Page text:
NEW YEAR-ROUND RETREAT OPENS IN RHODE ISLAND, United
We are proud to announce the opening of a new
residential retreat in Hopkinton,
Rhode Island this June.
The Writers’ Retreat at Panther Orchard Farm is a
beautiful large home nestled into 43 acres in southern, rural Rhode Island. The
house is situated on a private estate surrounded by meadows, fields,
orchards, woods, a pond, and of course, New England
stone walls. This is the perfect retreat for writers who seek a private,
comfortable, rural sanctuary in which to bring their literacy vision to
fruition. Panther Orchard Farm is located near historic Hopkinton, 45
minutes south of Providence,
RI and a quick 20 minutes
from ocean beaches or local shopping areas.
Retreat operator Lynne Anderson is a
professor of education at the University
of Oregon and Director
of the Oregon Writing Project, one of 200 sites in the National Writing
Project Network. She has more than 30 years experience working with writers
of all ages. An area of special expertise is the adoption and integration
of technology applications and online resources to support the writing
For more information or to secure your private
studio, please contact Lynne
Anderson at email@example.com or
visit her Web site at The Writers’ Retreat at Panther Orchard Farm.
THE POWER OF THE RETREAT
busy times we quite often neglect the most essential and helpful source of
wisdom that makes us unique and allows us to shine with our own light: Our
with clarity what that higher self needs, sometimes we need to get some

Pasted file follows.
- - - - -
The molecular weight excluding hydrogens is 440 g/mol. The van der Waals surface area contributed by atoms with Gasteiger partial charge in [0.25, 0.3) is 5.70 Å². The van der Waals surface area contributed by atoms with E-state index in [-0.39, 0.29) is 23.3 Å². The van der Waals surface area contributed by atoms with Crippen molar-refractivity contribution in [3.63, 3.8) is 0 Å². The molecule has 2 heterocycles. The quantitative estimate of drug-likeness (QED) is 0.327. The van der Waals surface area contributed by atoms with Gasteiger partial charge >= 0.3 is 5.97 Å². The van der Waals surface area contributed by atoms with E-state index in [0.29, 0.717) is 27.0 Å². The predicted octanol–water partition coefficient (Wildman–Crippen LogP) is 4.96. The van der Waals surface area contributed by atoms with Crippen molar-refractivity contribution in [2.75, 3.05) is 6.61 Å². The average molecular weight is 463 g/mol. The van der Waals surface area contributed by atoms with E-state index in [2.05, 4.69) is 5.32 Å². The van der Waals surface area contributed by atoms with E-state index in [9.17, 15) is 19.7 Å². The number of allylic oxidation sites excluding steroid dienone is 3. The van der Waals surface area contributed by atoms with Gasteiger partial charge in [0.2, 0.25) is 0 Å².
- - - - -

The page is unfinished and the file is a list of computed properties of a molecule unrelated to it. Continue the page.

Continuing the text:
distance from our daily routine. Whether you feel a vague sense that
something is lacking, or you sense that you need to reconsider your
priorities, or even to change your values, a retreat might offer you the
time and the space to connect with your essence and get clarity about which
path to follow.
completion of your retreat, not only will you have gained wisdom, insight
and experience, but you will have regained an essential resource to fulfill your creative calling: inner strength.
have been thinking of taking a retreat but you are still hesitating,
consider these benefits:
action must first be conceived, and this type of contemplation is a natural
by-product of a retreat.
retreat invites you on a journey into your inner self, it allows you to
maintain communication with who you are, it takes
you to a deeper sense of connection with the self and it helps you to align
your thoughts with your actions.
to rediscover who you are
habits and social structure to which we belong to limit our deepest being,
it is time to stop, to retreat and to reassess who we are, emerging afresh.
are many techniques, therapies and activities that provide us with that
reunion with who we are, and taking a retreat in
nature is one of them. It greatly facilitates the flow between our inner
self and our outer actions, taking us closer to our nature as creative
to rediscover your love for others
find peace within ourselves and we acknowledge, love and respect ourselves
as we are, then we rediscover our love for others. We re-learn how to
consider and appreciate others as human beings who deserve our confidence
and respect. These are things that are sometimes forgotten in this
Increase vitality and improve health